Read a panel discussion with 5 national experts discussing the clinical care of patients with concussion and which biomarkers are the most promising candidates for evaluating concussed patients
Donald W. Marion, MD, MSc
Jeffrey J. Bazarian, MD, MPH
Jessica Gill, RN, FAAN, PhD
Geoffrey Manley, MD, PhD
Michael A. McCrea, PhD, ABPP
Ava M. Puccio, RN, PhD
Watch a replay of the Expert Theater from ACEP (American College of Emergency Physicians) 2020 conference. Dr. Jesse Pines, National Director of Clinical Innovation U.S. Acute Care Solutions and Professor of Emergency Medicine at Drexel University, presents effective strategies and trends related to head injury evaluation. The presentation is followed by Dr. Frank Peacock, Vice Chair for Emergency Medicine Research at Baylor College of Medicine, who discusses the latest research on the potential of biomarkers to aid in the evaluation of brain injury patients.
Learn how researchers are developing objective methods to assess patients with suspected mTBI. Watch how biomarkers may be used in the future to address limitations associated with existing assessment tools to help doctors objectively assess brain injuries. Measuring biomarker levels may have the potential to improve ED performance by evaluating patients faster, reducing unnecessary CTs and reducing patient length of stays, and ensuring patients get more appropriate care.
Worldwide each year, 50 million+ people sustain a traumatic brain injury (TBI). Symptoms resolve quickly for many patients, while others can take several weeks to months for post-concussive symptoms to resolve, and yet another subset of patients continue to experience persistent symptoms for 3 months or more after injury. Hear from leading experts about effective strategies and trends related to head injury evaluation and an update regarding potential advances in biomarker research.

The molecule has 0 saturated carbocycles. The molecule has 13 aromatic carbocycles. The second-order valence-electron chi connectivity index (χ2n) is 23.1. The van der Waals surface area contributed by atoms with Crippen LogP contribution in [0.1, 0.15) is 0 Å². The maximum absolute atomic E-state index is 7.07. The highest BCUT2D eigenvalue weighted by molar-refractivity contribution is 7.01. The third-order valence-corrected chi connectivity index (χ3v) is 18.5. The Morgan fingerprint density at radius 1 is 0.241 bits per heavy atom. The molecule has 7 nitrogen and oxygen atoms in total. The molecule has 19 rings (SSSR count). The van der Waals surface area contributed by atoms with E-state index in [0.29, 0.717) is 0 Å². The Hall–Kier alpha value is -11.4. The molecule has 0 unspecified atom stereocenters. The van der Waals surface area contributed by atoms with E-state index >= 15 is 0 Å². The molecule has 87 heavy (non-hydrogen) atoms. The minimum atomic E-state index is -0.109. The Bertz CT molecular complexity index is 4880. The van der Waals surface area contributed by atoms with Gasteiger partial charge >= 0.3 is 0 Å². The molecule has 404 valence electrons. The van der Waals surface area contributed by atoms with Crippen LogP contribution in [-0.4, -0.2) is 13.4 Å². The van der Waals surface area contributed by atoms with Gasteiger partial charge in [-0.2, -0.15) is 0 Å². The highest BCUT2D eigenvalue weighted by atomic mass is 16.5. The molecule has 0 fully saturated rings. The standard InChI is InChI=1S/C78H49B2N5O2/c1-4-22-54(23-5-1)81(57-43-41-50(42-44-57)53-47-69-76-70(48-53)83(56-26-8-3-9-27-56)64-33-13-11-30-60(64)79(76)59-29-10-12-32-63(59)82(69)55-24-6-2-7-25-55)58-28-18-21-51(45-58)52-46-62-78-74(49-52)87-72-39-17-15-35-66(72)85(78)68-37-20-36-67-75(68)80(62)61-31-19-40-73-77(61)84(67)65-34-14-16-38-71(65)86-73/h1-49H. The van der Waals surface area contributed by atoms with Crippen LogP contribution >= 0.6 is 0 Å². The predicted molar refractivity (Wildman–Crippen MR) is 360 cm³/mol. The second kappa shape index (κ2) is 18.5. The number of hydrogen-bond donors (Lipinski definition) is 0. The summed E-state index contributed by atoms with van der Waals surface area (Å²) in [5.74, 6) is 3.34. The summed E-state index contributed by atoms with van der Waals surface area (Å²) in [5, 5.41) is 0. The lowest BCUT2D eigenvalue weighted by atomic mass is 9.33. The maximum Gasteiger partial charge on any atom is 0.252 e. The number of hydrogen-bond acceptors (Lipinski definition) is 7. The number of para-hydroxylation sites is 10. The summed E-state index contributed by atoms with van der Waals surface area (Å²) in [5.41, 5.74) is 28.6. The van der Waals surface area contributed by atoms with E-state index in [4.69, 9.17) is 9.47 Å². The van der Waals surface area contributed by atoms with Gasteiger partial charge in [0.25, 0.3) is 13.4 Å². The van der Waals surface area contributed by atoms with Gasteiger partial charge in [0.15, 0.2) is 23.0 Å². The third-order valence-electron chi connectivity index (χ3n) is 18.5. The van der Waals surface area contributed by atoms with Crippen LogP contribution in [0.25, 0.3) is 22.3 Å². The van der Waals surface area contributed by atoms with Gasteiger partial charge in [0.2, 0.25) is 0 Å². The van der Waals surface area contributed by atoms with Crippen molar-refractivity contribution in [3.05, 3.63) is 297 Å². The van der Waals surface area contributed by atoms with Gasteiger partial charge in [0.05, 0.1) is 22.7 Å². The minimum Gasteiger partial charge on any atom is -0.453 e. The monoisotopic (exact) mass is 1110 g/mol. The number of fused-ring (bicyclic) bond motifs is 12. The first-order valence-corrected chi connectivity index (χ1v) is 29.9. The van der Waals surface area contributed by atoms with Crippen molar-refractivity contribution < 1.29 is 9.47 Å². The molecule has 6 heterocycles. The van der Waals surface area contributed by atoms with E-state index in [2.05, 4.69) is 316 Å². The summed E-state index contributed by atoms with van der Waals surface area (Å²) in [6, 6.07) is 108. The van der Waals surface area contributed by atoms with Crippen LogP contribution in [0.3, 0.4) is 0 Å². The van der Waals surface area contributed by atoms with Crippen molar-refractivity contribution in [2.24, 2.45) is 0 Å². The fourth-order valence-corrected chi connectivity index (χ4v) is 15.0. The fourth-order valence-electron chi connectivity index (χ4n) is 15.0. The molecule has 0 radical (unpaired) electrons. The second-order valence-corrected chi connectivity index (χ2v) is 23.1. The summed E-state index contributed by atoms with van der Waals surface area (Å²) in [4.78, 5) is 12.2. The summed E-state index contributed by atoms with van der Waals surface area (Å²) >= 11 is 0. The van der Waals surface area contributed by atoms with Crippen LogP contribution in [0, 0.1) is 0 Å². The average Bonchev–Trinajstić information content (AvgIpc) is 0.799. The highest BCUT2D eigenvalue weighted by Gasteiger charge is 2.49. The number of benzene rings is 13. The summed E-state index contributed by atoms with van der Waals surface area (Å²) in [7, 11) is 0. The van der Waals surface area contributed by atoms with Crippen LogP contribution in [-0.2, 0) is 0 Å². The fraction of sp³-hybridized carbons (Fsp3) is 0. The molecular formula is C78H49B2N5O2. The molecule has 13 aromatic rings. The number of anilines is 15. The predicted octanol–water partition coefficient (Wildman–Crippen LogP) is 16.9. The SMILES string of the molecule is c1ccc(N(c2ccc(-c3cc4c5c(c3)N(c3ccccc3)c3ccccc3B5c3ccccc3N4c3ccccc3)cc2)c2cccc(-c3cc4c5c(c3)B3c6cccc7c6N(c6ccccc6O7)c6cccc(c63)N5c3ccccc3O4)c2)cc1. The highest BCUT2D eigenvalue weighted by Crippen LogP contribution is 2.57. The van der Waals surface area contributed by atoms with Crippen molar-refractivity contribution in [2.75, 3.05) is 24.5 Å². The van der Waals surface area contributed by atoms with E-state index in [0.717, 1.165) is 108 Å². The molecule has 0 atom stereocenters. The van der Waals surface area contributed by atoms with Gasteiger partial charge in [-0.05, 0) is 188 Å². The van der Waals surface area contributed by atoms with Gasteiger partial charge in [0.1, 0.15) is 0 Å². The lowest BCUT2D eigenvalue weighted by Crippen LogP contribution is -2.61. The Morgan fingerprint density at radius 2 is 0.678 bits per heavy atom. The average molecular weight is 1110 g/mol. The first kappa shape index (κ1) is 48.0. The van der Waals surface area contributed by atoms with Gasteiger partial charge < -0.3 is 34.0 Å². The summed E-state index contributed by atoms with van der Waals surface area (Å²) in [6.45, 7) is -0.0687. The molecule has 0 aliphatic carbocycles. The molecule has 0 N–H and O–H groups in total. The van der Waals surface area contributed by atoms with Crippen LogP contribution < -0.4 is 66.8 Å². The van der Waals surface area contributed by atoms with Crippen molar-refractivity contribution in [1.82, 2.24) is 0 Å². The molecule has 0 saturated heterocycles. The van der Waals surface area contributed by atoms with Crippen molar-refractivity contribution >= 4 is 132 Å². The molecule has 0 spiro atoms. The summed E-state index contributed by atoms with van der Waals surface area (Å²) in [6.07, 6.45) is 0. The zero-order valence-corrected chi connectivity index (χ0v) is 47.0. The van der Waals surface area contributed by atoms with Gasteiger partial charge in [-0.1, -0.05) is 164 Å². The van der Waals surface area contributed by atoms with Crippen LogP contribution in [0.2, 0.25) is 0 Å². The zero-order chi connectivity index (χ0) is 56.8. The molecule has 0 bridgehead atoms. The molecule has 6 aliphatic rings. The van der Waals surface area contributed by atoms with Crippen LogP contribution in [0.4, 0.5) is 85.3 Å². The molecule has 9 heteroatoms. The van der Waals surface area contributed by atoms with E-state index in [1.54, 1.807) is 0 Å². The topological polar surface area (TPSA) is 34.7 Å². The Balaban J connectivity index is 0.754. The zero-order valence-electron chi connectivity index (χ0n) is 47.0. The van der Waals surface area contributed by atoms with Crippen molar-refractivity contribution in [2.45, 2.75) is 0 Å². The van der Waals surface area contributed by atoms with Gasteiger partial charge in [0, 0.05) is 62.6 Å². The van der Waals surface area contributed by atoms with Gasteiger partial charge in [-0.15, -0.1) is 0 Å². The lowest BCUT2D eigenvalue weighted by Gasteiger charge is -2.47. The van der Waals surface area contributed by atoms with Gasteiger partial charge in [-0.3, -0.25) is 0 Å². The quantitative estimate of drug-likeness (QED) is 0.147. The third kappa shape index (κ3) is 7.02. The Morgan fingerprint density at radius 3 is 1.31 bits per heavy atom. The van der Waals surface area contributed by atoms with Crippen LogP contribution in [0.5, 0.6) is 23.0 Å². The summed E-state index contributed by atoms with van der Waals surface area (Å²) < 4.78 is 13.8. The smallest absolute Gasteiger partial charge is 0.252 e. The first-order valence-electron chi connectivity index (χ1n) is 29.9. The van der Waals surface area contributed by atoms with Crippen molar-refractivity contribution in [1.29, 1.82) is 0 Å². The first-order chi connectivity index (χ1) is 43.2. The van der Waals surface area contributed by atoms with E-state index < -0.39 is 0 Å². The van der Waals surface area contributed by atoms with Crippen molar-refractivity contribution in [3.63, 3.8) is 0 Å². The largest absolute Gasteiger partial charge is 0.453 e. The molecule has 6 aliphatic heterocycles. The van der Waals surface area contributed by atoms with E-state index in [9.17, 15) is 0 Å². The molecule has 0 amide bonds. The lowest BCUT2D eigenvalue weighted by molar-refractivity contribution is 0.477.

PACE® credit will be provided for this session.
December 7th session
Dr. Watanabe is Clinical Director of the Drucker Brain Injury Center at MossRehab, director of the MossRehab Stroke program and Associate Professor in the Department of Physical Medicine and Rehabilitation at the Temple University School of Medicine in Philadelphia. He is a co-investigator on the current Traumatic Brain Injury Model System grant supported by the NIDILRR and has participated in several other clinical trials related to recovery after stroke and brain injury. He has authored or co-authored several peer-reviewed articles related to the treatment of individuals with acquired brain injuries.
Dr. Jones is a Consultant in Emergency Medicine at the Bradford Teaching Hospitals Foundation Trust and leads the Bradford Royal Infirmary Acute Musculoskeletal Clinic. Dr. Jones is also involved in Sports and Exercise Medicine and formerly held the post of Head of Medical Services where he oversaw the medical departments of both Leeds Rhinos Rugby League and Yorkshire Carnegie Rugby Union. He is currently the course director for the Rugby Football Unions Pre-Hospital Immediate Care in Sport Course and part of the Twickenham Stadium international match day medical team.
Worldwide each year, 50 million+ people sustain a traumatic brain injury (TBI); most cases are mild with variable clinical outcomes and lasting symptoms.1 Hear from leading experts about effective strategies and trends related to brain injury evaluation. The latest blood-based biomarker research and their potential to predict the absence of intracranial injury will also be presented.
These webinars will discuss how biomarkers may be used in the future clinically to improve patient care in the hospital and outpatient setting. It will also identify the role of brain biomarkers in the hospital's performance.
Jeff Bazarian is Professor of Emergency Medicine and Neurology at the University of Rochester.
Robert D. Welch is Professor, Clinical Educator, in the Department of Emergency Medicine and is the Director of the Biostatistics and Epidemiology Research Design Group.
1. Nelson LD, Temkin NR, Dikmen S, et al. Recovery after mild traumatic brain injury in patients presenting to US level I trauma centers. JAMA Neurol.2019;76(9):1049.